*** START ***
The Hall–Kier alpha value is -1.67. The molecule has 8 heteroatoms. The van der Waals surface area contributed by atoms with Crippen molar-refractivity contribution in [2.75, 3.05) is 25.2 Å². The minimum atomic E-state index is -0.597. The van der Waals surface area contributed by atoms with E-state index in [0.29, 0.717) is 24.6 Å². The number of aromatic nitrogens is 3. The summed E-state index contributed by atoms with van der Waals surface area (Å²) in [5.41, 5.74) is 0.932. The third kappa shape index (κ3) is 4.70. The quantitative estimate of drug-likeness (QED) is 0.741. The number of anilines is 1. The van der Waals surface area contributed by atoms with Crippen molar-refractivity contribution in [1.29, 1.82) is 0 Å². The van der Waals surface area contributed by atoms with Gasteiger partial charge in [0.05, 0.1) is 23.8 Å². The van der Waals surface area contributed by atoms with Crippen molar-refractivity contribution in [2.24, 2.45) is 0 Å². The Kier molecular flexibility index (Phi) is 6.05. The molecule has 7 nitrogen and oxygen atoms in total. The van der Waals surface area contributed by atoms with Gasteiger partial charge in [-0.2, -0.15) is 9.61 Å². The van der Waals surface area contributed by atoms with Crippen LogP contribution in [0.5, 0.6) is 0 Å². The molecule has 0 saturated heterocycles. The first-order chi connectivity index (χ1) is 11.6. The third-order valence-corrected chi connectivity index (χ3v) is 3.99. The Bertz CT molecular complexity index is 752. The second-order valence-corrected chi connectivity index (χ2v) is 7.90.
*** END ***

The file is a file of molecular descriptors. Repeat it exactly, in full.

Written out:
The Hall–Kier alpha value is -1.67. The molecule has 8 heteroatoms. The van der Waals surface area contributed by atoms with Crippen molar-refractivity contribution in [2.75, 3.05) is 25.2 Å². The minimum atomic E-state index is -0.597. The van der Waals surface area contributed by atoms with E-state index in [0.29, 0.717) is 24.6 Å². The number of aromatic nitrogens is 3. The summed E-state index contributed by atoms with van der Waals surface area (Å²) in [5.41, 5.74) is 0.932. The third kappa shape index (κ3) is 4.70. The quantitative estimate of drug-likeness (QED) is 0.741. The number of anilines is 1. The van der Waals surface area contributed by atoms with Crippen molar-refractivity contribution in [1.29, 1.82) is 0 Å². The van der Waals surface area contributed by atoms with Gasteiger partial charge in [0.05, 0.1) is 23.8 Å². The van der Waals surface area contributed by atoms with Crippen molar-refractivity contribution in [2.24, 2.45) is 0 Å². The Kier molecular flexibility index (Phi) is 6.05. The molecule has 7 nitrogen and oxygen atoms in total. The van der Waals surface area contributed by atoms with Gasteiger partial charge in [-0.2, -0.15) is 9.61 Å². The van der Waals surface area contributed by atoms with Crippen LogP contribution in [0.5, 0.6) is 0 Å². The molecule has 0 saturated heterocycles. The first-order chi connectivity index (χ1) is 11.6. The third-order valence-corrected chi connectivity index (χ3v) is 3.99. The Bertz CT molecular complexity index is 752. The second-order valence-corrected chi connectivity index (χ2v) is 7.90.